Another example from the Eighties shows how difficult if would be for the Assembly of Experts to nominate a successor while the Supreme Leader is still in place.


When Khomeini made it known he wanted Ayatollah Hossein Ali Montazeri to succeed him, his choice was formally ratified by the Assembly of Experts. However, Montazeri later fell out with the Supreme Leader and in 1989 he was demoted and disqualified as heir-designate. The assembly is unlikely to want a repetition of this kind of controversy.


The question of the succession is a taboo subject in Iran, and the Assembly of Experts meets behind closed doors.


As Sadjadpour noted in his study, Khamenei's time in office has shown, somewhat ironically, that the Supreme Leader does not have to be a "popular, charismatic" figure for Islamic rule to survive, nor will the system collapse on his death.


This view appears to be a fair reflection of the current situation. Khamenei has neither the theological credentials nor the personal charisma of his predecessor, yet he has remained in charge for the last two decades. It follows that his disappearance from the scene would not in itself plunge Iran into political turmoil.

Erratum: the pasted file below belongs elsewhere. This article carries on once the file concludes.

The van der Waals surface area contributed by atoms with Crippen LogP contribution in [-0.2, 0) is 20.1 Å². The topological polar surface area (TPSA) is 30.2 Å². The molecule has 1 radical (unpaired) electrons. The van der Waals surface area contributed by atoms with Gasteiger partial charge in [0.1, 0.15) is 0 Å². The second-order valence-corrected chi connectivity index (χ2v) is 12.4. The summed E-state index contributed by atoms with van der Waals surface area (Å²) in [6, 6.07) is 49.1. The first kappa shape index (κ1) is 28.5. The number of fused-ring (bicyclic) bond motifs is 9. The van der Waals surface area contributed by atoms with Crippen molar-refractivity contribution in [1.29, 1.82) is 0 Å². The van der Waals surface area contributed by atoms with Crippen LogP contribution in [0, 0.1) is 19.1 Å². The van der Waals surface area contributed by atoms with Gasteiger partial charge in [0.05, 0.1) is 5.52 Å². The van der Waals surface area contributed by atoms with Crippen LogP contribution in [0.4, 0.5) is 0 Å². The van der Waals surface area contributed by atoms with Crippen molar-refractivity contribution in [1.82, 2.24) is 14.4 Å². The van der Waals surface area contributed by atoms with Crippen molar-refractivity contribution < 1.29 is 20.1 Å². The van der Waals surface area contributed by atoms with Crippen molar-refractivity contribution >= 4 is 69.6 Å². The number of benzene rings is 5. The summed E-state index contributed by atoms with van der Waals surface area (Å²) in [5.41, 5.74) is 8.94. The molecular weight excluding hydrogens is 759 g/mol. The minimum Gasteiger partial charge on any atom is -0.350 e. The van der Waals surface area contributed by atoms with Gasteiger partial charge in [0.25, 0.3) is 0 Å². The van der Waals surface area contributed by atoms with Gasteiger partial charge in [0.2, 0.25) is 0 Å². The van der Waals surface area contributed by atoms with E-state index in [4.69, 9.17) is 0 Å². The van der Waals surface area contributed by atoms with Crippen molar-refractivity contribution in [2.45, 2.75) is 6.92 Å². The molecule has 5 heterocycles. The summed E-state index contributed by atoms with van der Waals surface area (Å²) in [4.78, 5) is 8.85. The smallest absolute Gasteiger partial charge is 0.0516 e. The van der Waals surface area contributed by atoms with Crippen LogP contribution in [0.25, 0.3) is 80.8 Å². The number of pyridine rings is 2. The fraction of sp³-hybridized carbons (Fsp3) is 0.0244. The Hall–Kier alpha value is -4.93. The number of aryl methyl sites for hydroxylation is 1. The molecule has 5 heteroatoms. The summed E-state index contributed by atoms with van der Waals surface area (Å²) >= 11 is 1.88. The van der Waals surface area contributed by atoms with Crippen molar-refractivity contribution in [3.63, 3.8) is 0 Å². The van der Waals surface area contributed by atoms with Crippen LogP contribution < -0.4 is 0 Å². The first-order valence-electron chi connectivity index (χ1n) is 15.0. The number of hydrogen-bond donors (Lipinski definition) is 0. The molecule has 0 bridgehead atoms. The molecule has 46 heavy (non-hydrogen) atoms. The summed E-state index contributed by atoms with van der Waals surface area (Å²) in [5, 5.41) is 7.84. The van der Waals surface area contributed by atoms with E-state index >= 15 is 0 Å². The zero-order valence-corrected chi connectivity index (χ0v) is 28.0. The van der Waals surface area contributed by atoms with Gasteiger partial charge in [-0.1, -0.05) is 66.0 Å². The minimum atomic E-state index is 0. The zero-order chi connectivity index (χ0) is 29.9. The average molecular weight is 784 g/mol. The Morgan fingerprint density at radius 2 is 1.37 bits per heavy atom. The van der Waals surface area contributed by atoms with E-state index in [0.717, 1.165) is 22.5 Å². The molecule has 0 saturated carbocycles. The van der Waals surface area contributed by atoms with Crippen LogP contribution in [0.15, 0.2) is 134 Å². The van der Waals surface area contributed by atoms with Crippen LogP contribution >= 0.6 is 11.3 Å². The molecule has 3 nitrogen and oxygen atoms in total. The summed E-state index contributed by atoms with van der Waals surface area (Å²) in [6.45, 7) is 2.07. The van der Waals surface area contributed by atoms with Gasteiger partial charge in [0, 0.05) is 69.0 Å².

Arash Farid is a pseudonym used by a journalist in Tehran.


This article is an abridged and translated version of the full original text published on the Farsi pages of Mianeh, with editorial adjustments agreed with the writer made to provide clarity for English-language readers.


About Mianeh: Mianeh is a new independent web-based initiative run as a project by the Institute for War & Peace Reporting ( the award-winning non-profit media development organisation that works across the globe to platform local voices and promote international learning and engagement. Mianeh aims to be an open space for ideas, news and debate where writers in Iran can reach out to each other as well as to those outside the country who are interested in learning more about the vibrant and dynamic society that is Iran today.